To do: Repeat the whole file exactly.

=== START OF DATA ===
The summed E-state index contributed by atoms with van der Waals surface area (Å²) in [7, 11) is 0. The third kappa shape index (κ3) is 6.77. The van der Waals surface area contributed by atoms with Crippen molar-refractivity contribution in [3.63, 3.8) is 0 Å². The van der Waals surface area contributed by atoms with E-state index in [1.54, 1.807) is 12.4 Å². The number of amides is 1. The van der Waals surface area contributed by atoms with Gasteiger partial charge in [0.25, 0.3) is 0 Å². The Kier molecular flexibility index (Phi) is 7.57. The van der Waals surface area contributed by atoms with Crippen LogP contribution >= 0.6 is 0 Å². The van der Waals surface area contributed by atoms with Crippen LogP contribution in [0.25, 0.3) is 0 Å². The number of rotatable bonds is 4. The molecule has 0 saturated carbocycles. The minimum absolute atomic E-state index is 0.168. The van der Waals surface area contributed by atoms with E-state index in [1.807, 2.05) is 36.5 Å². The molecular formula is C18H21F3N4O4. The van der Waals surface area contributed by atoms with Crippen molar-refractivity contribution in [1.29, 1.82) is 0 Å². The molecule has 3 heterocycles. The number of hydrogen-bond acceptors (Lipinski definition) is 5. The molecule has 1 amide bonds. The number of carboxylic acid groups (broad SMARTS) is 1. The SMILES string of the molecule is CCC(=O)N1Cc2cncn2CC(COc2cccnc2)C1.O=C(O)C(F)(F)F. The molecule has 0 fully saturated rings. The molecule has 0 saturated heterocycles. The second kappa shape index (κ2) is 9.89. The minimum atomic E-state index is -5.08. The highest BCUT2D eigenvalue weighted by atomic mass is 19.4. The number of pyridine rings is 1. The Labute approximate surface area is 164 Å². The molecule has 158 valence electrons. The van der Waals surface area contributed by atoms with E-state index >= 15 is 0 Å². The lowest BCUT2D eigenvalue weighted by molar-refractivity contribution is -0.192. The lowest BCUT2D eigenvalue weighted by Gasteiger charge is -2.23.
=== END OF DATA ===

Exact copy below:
The summed E-state index contributed by atoms with van der Waals surface area (Å²) in [7, 11) is 0. The third kappa shape index (κ3) is 6.77. The van der Waals surface area contributed by atoms with Crippen molar-refractivity contribution in [3.63, 3.8) is 0 Å². The van der Waals surface area contributed by atoms with E-state index in [1.54, 1.807) is 12.4 Å². The number of amides is 1. The van der Waals surface area contributed by atoms with Gasteiger partial charge in [0.25, 0.3) is 0 Å². The Kier molecular flexibility index (Phi) is 7.57. The van der Waals surface area contributed by atoms with Crippen LogP contribution >= 0.6 is 0 Å². The van der Waals surface area contributed by atoms with Crippen LogP contribution in [0.25, 0.3) is 0 Å². The number of rotatable bonds is 4. The molecule has 0 saturated carbocycles. The minimum absolute atomic E-state index is 0.168. The van der Waals surface area contributed by atoms with E-state index in [1.807, 2.05) is 36.5 Å². The molecular formula is C18H21F3N4O4. The van der Waals surface area contributed by atoms with Crippen molar-refractivity contribution in [1.29, 1.82) is 0 Å². The molecule has 3 heterocycles. The number of hydrogen-bond acceptors (Lipinski definition) is 5. The molecule has 1 amide bonds. The number of carboxylic acid groups (broad SMARTS) is 1. The SMILES string of the molecule is CCC(=O)N1Cc2cncn2CC(COc2cccnc2)C1.O=C(O)C(F)(F)F. The molecule has 0 fully saturated rings. The molecule has 0 saturated heterocycles. The second kappa shape index (κ2) is 9.89. The minimum atomic E-state index is -5.08. The highest BCUT2D eigenvalue weighted by atomic mass is 19.4. The number of pyridine rings is 1. The Labute approximate surface area is 164 Å². The molecule has 158 valence electrons. The van der Waals surface area contributed by atoms with E-state index >= 15 is 0 Å². The lowest BCUT2D eigenvalue weighted by molar-refractivity contribution is -0.192. The lowest BCUT2D eigenvalue weighted by Gasteiger charge is -2.23.